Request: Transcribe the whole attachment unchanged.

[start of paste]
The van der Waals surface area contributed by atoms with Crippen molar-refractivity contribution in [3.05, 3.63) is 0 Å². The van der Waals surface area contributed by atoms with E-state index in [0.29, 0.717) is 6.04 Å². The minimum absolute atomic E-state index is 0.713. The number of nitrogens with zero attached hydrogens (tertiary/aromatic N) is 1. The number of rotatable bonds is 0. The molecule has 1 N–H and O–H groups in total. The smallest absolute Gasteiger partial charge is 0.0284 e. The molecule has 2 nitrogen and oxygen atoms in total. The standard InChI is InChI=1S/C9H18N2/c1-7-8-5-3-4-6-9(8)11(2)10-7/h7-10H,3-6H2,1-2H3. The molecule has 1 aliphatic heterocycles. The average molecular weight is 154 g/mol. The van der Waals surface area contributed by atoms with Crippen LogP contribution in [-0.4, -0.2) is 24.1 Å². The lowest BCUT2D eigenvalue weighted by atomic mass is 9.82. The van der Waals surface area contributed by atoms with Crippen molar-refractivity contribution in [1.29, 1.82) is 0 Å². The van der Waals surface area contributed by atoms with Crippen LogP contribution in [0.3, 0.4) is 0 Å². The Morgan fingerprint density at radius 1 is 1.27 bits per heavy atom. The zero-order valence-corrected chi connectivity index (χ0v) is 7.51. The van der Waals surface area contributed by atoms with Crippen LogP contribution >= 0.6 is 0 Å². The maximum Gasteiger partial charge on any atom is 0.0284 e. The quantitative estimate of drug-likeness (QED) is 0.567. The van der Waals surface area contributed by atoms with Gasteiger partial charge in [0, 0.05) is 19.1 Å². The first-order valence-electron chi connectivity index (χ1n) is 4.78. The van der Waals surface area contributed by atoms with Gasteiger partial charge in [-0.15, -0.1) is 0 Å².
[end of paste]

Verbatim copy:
The van der Waals surface area contributed by atoms with Crippen molar-refractivity contribution in [3.05, 3.63) is 0 Å². The van der Waals surface area contributed by atoms with E-state index in [0.29, 0.717) is 6.04 Å². The minimum absolute atomic E-state index is 0.713. The number of nitrogens with zero attached hydrogens (tertiary/aromatic N) is 1. The number of rotatable bonds is 0. The molecule has 1 N–H and O–H groups in total. The smallest absolute Gasteiger partial charge is 0.0284 e. The molecule has 2 nitrogen and oxygen atoms in total. The standard InChI is InChI=1S/C9H18N2/c1-7-8-5-3-4-6-9(8)11(2)10-7/h7-10H,3-6H2,1-2H3. The molecule has 1 aliphatic heterocycles. The average molecular weight is 154 g/mol. The van der Waals surface area contributed by atoms with Crippen LogP contribution in [-0.4, -0.2) is 24.1 Å². The lowest BCUT2D eigenvalue weighted by atomic mass is 9.82. The van der Waals surface area contributed by atoms with Crippen molar-refractivity contribution in [1.29, 1.82) is 0 Å². The van der Waals surface area contributed by atoms with Crippen LogP contribution in [0.3, 0.4) is 0 Å². The Morgan fingerprint density at radius 1 is 1.27 bits per heavy atom. The zero-order valence-corrected chi connectivity index (χ0v) is 7.51. The van der Waals surface area contributed by atoms with Crippen LogP contribution >= 0.6 is 0 Å². The maximum Gasteiger partial charge on any atom is 0.0284 e. The quantitative estimate of drug-likeness (QED) is 0.567. The van der Waals surface area contributed by atoms with Gasteiger partial charge in [0, 0.05) is 19.1 Å². The first-order valence-electron chi connectivity index (χ1n) is 4.78. The van der Waals surface area contributed by atoms with Gasteiger partial charge in [-0.15, -0.1) is 0 Å².